TOBACCO: Frist, McCain Propose FDA Authority Rules Bill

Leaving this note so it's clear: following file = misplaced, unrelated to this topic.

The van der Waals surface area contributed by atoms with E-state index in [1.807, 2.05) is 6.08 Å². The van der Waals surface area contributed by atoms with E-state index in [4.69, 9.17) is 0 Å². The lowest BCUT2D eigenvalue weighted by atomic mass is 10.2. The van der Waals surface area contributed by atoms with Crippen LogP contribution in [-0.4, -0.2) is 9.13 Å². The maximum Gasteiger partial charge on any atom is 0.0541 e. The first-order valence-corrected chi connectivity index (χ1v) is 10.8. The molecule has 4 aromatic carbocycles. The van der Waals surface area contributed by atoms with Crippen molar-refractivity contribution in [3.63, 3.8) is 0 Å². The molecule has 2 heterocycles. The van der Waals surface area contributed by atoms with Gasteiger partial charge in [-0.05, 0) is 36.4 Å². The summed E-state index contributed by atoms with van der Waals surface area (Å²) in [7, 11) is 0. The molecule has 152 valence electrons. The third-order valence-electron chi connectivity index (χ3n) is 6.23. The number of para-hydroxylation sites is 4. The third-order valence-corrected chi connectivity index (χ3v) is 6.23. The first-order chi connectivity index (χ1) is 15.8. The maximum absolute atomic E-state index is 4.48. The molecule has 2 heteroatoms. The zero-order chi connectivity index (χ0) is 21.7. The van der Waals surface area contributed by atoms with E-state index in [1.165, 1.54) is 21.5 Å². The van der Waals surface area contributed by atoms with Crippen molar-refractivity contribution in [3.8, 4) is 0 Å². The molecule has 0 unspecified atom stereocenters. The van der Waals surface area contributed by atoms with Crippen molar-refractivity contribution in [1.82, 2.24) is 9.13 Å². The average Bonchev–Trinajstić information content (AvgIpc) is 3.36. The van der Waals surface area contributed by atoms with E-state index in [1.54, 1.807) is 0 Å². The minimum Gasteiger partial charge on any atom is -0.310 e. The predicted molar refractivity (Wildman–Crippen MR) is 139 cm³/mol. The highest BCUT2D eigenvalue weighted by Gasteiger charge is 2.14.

Sen. Bill Frist (R-Tenn.) and Senate Commerce Chair John McCain (R-Ariz.) plan to introduce legislation today that would afford the FDA direct authority to regulate tobacco products, and antitobacco groups claim the bill is "too limited" to protect public health, CongressDaily/A.M. reports. Based partly on a failed 1998 bipartisan measure, the bill would: create a "new framework" for FDA tobacco regulation; require ingredient disclosure for new products; provide incentives for safer products and allow the FDA to update warning labels over time. The legislation, however, differs with the 1998 bill. The new version would grant the FDA power to regulate advertising only when it relates to children. It would also prevent the FDA from "instituting performance standards if those standards would make tobacco products unacceptable to adult users." This restriction would force the FDA to restart its rule making procedure, a process which opponents argue could take at least two years to complete and would "flood the agency with comments" from the tobacco industry. "It appears to give the FDA authority, but in fact, the bill includes so many restrictions that the FDA won't be able to protect public health," Bill Corr, executive vice president of Campaign for Tobacco-Free Kids, said. "Rather than quickly saving lives, this bill will do little, if anything, to reduce the number of children who start smoking or the number of adults who die from smoking," Corr added. Sen. Ted Kennedy (D-Mass.) is expected to introduce similar legislation this week that is closer to the 1998 proposal (Fulton, 5/16).This is part of the California Healthline Daily Edition, a summary of health policy coverage from major news organizations. Sign up for an email subscription.